Nuclear physicists have used a never before seen type of quantum entanglement to help them gain information about the inside of an atomic nucleus.
At the Relativistic Heavy Ion Collider (RHIC) – a particle collider at the US Department of Energy Brookhaven lab in the US – physicists were able to use the photons (particles of light) surrounding gold ions passing through the collider to observe the structure of atomic nuclei and entangled pairs of particles.
Called “spooky action at a distance” by Einstein, quantum entanglement links the physical states of particles, no matter how much they are separated. Until now, quantum entanglement has only ever been observed between particles of the same type – e.g. entangled pairs of electrons or photons.
In their experiment, the nuclear physicists observed photons interacting through a series of quantum fluctuations with gluons in gold ions, zipping through the RHIC. Imaginatively named, gluons are – wait for it – glue-like particles responsible for the strong force which holds quarks – which in turn make up protons and neutrons in atomic nuclei – together.
A new intermediate particle is produced by the interaction between the photons and gluons. This particle quickly decays into opposite charged particles called “pions” (denoted by the Greek letter π). The velocity and trajectory of the π+ and π- can be used to get crucial information about the photon and work out the arrangement of gluons in the nucleus more accurately than ever before.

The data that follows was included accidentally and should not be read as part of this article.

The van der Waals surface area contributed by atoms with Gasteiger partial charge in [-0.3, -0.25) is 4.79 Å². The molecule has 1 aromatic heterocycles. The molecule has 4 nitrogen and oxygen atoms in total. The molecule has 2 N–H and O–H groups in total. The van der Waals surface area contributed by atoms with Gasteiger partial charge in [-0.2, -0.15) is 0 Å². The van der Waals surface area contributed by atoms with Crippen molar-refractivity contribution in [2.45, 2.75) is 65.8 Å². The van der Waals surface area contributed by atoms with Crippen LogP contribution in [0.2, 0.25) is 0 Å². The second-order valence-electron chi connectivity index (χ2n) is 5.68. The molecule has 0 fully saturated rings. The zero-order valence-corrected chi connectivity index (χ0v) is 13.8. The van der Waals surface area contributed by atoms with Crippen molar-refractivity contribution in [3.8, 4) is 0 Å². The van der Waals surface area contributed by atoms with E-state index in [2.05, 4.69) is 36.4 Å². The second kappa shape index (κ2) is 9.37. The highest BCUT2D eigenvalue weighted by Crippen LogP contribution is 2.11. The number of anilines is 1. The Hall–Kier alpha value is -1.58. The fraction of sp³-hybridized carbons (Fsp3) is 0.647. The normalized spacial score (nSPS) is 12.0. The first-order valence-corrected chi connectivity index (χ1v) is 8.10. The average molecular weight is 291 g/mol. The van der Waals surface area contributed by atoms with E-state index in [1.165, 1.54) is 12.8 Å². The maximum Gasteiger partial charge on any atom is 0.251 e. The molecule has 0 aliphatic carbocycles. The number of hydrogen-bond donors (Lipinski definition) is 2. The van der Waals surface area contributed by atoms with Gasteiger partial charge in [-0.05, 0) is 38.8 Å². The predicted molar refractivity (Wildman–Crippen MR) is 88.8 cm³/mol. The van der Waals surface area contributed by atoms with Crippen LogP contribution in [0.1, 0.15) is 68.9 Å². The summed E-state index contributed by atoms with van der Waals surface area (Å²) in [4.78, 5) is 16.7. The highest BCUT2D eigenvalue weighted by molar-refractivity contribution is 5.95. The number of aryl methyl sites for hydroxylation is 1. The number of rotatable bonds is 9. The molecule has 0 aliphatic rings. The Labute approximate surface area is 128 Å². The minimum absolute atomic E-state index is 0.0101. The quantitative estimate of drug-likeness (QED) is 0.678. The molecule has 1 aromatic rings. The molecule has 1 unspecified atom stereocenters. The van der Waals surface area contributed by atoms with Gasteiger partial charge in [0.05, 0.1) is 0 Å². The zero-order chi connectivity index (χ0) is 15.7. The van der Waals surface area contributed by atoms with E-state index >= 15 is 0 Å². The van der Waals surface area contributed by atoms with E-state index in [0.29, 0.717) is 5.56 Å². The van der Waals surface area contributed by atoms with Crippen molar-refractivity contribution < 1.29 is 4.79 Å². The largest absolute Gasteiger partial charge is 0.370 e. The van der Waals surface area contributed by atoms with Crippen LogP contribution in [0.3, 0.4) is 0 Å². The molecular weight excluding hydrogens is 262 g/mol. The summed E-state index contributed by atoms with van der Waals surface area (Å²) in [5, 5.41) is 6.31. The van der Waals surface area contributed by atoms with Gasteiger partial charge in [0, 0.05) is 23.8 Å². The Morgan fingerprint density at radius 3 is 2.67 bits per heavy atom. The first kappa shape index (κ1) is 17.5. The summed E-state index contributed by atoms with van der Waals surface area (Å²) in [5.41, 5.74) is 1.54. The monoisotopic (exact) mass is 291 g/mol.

“This technique is similar to the way doctors use positron emission tomography (PET scans) to see what’s happening inside the brain and other body parts,” says former Brookhaven Lab physicist James Daniel Brandenburg, now an assistant professor at Ohio State University. “But in this case, we’re talking about mapping out features on the scale of femtometers – quadrillionths of a meter – the size of an individual proton.”
“Now we can take a picture where we can really distinguish the density of gluons at a given angle and radius,” Brandenburg explains. “The images are so precise that we can even start to see the difference between where the protons and neutrons are laid out inside these big nuclei.”
A consequence of the interaction between the gluon and photons is what appears to be the discovery of an entirely new kind of quantum entanglement.
It seems that the resultant positive and negative pions are entangled. “This is the first-ever experimental observation of entanglement between dissimilar particles,” Brandenburg remarks.
“We measure two outgoing particles and clearly their charges are different—they are different particles—but we see interference patterns that indicate these particles are entangled, or in sync with one another, even though they are distinguishable particles,” adds Brookhaven physicist Zhangbu Xu.
The discovery has many potential applications beyond the important task of mapping out the ways in which the building blocks of matter come together to create atomic nuclei and, ultimately, everything we can see and touch.
Quantum entanglement is being researched to one day create significantly more powerful communication and computational tools than exist today.
The results of the experiment are published in the journal Science Advances.
Evrim Yazgin has a Bachelor of Science majoring in mathematical physics and a Master of Science in physics, both from the University of Melbourne.
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